Archive for January, 2010

Research Computing Lab Short Course: LaTeX

“LaTeX Basics”

 Aubry Verret, Research Computing Support Specialist

Monday, February 8, 2010, from 3:30 p.m. to 5:00 p.m.

In the Brown Science and Engineering Library Electronic Classroom

This class is a hands on introduction for those who have no prior experience with LaTeX but are interested in using it to write academic/scientific papers. It will contain an overview of capabilities and features as well as basic commands. By the end of the class you will be able to create a document that includes sections, figures, a bibliography and mathematics.

Anyone interested in attending a session is asked to sign-up by submitting a ticket at the following url:

Squeezing Out More Power

Piezoelectric Material Harvests Record Amount Of Energy.

Technology Review (1/29) reports, “Researchers at Princeton University have created” a piezoelectric material that “can harness 80 percent of the energy applied when it is flexed–four times more than existing flexible piezoelectric materials.” The researchers used PZT, “the most efficient piezoelectric material known, but its crystalline structure means that it must be grown at high temperatures, which normally melt a flexible substrate. The Princeton researchers, led by mechanical engineering professor Michael McAlpine, got around this by making PZT at high temperatures and then transferring thin ribbons of the material onto silicone.” The researchers are particularly focused on biomedical applications.

The above reposted from the January 29, 2010 issue of ASEE First Bell.

Nuclear Fusion Milestone

Scientists Reach Milestone In Nuclear Fusion Experiment.

According to the National Nuclear Security Administration (NNSA), AFP (1/29) reports, “US scientists have produced a laser shot with an unprecedented energy level that could be a key step towards nuclear fusion.” In a statement, the NNSA said that “researchers for the first time delivered a megajoule of energy to a target by focusing 192 laser beams at the same time at a temperature of 111 million Celsius (200 million Fahrenheit).” NNSA administrator Thomas D’Agostino said, “Breaking the megajoule barrier brings us one step closer to fusion ignition,” adding, “This milestone is an example of how our nation’s investment in nuclear security is producing benefits in other areas, from advances in energy technology to a better understanding of the universe.”

In a report that only refers to the NNSA’s funding of the project, the San Francisco Chronicle (1/29, Perlman) reports that scientists at the Lawrence Livermore National Laboratory’s National Ignition Facility said that their work “marked the most important advance yet in more than 10 years of work at the $3.5 billion facility.” In the coming months, “the team will start a new round of experiments seeking finally to achieve what they call ‘ignition’ — a true thermonuclear reaction inside the laboratory’s tiny targets.” L. Jeffrey Atherton, one of the lead physicists on the project, said, “We’re confident of our ability to start seeking ignition this summer.” Atherton added, “And we’re optimistic that at some point soon we’ll achieve it.”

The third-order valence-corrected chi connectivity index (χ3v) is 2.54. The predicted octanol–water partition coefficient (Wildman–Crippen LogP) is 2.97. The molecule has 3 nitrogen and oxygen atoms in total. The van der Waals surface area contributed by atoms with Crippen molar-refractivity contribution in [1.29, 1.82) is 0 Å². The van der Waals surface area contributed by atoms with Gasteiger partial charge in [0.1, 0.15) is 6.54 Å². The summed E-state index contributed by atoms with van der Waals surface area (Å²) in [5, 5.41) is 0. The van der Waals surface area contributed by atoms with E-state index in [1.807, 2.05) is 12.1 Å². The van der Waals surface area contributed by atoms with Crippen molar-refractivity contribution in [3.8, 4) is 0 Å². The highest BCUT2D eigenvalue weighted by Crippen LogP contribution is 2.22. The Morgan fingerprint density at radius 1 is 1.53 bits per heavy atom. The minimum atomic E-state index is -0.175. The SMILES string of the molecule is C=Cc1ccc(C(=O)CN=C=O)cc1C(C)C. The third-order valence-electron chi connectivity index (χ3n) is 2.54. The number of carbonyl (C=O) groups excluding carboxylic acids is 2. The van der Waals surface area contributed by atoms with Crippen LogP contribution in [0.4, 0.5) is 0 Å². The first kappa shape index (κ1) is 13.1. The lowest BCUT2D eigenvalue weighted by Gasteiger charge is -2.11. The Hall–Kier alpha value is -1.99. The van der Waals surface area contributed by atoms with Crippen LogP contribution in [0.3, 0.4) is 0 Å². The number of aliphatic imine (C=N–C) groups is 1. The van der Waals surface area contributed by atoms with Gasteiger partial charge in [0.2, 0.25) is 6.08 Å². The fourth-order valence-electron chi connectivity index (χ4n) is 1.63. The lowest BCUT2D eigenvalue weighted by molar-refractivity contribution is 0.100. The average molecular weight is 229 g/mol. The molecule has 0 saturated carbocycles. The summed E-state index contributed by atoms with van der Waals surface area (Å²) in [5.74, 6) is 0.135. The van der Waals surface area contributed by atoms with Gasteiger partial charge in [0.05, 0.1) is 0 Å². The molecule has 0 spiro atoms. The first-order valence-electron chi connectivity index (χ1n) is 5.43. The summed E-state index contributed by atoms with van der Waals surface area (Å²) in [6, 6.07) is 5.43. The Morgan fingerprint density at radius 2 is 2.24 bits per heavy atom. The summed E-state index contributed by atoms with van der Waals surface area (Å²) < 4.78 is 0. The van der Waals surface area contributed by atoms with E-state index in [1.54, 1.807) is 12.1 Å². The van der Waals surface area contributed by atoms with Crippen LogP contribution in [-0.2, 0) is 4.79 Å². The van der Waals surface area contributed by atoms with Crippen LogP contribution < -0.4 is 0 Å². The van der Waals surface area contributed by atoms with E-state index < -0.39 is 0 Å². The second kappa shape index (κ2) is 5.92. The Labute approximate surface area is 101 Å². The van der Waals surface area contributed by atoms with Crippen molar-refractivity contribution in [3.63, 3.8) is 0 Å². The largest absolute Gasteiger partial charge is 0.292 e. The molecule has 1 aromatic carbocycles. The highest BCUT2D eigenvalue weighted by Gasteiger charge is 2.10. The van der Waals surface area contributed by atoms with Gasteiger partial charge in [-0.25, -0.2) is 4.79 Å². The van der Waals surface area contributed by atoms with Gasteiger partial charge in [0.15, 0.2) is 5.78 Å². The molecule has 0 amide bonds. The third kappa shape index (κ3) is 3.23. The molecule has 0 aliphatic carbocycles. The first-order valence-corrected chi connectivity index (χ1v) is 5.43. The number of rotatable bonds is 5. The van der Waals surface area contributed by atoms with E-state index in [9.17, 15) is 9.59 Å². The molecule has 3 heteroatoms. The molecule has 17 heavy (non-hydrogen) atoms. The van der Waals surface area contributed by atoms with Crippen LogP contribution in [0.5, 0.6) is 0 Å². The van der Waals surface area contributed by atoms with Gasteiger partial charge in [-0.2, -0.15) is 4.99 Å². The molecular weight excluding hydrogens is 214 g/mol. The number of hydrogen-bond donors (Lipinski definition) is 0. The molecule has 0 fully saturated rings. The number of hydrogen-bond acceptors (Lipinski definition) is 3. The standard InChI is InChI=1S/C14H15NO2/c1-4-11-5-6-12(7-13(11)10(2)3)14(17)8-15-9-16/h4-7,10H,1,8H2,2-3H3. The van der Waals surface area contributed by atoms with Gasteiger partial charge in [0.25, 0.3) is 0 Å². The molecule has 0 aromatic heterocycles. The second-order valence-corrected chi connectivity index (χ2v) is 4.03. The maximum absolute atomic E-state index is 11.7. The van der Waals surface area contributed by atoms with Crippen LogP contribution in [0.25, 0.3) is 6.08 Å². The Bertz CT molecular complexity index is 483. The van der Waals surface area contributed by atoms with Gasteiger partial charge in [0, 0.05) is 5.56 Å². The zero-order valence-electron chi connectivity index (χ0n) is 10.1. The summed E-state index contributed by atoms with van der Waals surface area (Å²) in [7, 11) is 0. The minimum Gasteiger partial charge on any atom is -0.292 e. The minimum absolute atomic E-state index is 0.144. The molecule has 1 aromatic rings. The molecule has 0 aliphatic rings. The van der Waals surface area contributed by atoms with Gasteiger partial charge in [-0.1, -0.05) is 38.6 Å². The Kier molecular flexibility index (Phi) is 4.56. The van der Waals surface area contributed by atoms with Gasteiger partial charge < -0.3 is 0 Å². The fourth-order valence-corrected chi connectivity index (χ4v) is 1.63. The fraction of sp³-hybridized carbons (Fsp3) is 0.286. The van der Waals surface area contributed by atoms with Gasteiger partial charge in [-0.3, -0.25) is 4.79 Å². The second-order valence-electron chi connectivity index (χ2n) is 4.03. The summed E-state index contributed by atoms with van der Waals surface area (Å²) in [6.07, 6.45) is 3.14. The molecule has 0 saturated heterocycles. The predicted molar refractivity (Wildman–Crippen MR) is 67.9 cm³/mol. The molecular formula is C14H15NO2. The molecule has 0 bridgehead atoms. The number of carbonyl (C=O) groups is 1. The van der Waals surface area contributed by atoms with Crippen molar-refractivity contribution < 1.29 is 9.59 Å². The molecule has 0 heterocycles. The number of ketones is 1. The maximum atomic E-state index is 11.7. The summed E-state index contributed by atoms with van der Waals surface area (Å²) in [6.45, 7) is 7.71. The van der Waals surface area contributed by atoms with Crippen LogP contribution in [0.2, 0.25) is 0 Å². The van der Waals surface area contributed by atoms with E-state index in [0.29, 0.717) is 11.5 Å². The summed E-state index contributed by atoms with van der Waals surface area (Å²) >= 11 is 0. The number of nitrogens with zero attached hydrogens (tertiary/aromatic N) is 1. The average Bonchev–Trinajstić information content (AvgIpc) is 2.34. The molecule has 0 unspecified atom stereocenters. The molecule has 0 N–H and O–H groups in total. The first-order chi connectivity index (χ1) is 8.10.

The above reposted from the January 29, 2010 issue of ASEE’s First Bell.

Federal Highway Administration Documents

U.S. Department of Transportation: Federal Highway Administration:  Geotechnical Engineering [pdf]

 This important site contains a report which summarizes Federal Highway Administration (FHWA) geotechnical research and development activities over the past 25 years. The report’s author is Al DiMillio, and it is divided into seven chapters, some concluding remarks, and four appendices. The chapters cover material related to road construction and detailed maintenance and strengthening projects. Each chapter provides a background essay on the subject, along with information about each project and technical material on the ways in which each project was successfully completed. Visitors can navigate the work by subsections as well, and they will also want to look over the appendices, which give detailed histories of previous works on this subject. [KMG]

NOTE:  The parent site also contains a wealth of additional information and documents related to highways and geotechnical engineering.

The above is reprinted from  The Scout Report, for January 29, 2010.  Copyright Internet Scout 1994-2010.

Guidebook to Internet Searching

You can view or download in PDF format a 30+ page book by Dean Sherwin called Guidebook to Internet Searching.  This book outlines basic techniques for searching the internet for information of all sorts, including web pages, images, people, products, videos and data files.

Word Order Matters

The following is reposted from the ResearchBuzz blog for January 13, 2010 by Tara Calishain.


Doing Real Time Search? Watch Your Word Order

Posted: 13 Jan 2010 04:36 AM PST

If you’ve been reading ResearchBuzz for a while, you probably know that the way you enter your search terms in Google makes a difference.  If you enter words in one order, you may very well get a different result count and a different order to the results you get back.  (Try searching Google for scratching post and post scratching to get an idea of what I’m talking about.)

I have used this knowledge to benefit over the years, when I needed to narrow down search results or just get a different perspective on what was available.  When Google’s new real-time search came out, I assumed word order would no longer make a difference.  After all, real-time search is just that — the latest and greatest material that Google is adding to its index.  The stream should be the stream, right?  No matter what kind of word order you use.